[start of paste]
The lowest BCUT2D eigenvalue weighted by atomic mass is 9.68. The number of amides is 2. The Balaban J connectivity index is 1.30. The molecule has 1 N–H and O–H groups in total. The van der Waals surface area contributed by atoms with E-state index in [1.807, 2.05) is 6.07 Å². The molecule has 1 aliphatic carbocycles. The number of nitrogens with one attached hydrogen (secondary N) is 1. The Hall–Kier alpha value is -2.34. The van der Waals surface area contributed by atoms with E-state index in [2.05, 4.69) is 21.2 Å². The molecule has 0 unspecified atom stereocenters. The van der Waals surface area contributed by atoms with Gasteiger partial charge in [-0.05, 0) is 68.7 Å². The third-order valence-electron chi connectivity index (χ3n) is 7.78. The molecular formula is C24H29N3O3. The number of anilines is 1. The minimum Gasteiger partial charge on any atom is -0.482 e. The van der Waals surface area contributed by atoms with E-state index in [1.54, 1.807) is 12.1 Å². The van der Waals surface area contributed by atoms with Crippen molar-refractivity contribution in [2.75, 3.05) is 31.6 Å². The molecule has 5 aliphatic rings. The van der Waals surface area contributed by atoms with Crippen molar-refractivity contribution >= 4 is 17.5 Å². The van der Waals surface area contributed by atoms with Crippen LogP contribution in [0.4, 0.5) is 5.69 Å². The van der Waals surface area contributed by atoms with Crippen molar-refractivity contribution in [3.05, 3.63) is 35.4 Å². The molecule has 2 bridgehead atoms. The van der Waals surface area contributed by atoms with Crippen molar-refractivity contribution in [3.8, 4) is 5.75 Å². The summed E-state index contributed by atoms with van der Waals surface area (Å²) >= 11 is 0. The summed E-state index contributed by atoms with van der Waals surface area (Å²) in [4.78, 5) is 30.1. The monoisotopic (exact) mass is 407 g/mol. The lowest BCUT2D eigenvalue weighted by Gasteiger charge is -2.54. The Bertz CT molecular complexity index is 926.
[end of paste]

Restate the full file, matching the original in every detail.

The lowest BCUT2D eigenvalue weighted by atomic mass is 9.68. The number of amides is 2. The Balaban J connectivity index is 1.30. The molecule has 1 N–H and O–H groups in total. The van der Waals surface area contributed by atoms with E-state index in [1.807, 2.05) is 6.07 Å². The molecule has 1 aliphatic carbocycles. The number of nitrogens with one attached hydrogen (secondary N) is 1. The Hall–Kier alpha value is -2.34. The van der Waals surface area contributed by atoms with E-state index in [2.05, 4.69) is 21.2 Å². The molecule has 0 unspecified atom stereocenters. The van der Waals surface area contributed by atoms with Gasteiger partial charge in [-0.05, 0) is 68.7 Å². The third-order valence-electron chi connectivity index (χ3n) is 7.78. The molecular formula is C24H29N3O3. The number of anilines is 1. The minimum Gasteiger partial charge on any atom is -0.482 e. The van der Waals surface area contributed by atoms with E-state index in [1.54, 1.807) is 12.1 Å². The van der Waals surface area contributed by atoms with Crippen molar-refractivity contribution in [2.75, 3.05) is 31.6 Å². The molecule has 5 aliphatic rings. The van der Waals surface area contributed by atoms with Crippen molar-refractivity contribution >= 4 is 17.5 Å². The van der Waals surface area contributed by atoms with Crippen LogP contribution in [0.4, 0.5) is 5.69 Å². The van der Waals surface area contributed by atoms with Crippen molar-refractivity contribution in [3.05, 3.63) is 35.4 Å². The molecule has 2 bridgehead atoms. The van der Waals surface area contributed by atoms with Crippen molar-refractivity contribution in [3.8, 4) is 5.75 Å². The summed E-state index contributed by atoms with van der Waals surface area (Å²) >= 11 is 0. The summed E-state index contributed by atoms with van der Waals surface area (Å²) in [4.78, 5) is 30.1. The monoisotopic (exact) mass is 407 g/mol. The lowest BCUT2D eigenvalue weighted by Gasteiger charge is -2.54. The Bertz CT molecular complexity index is 926.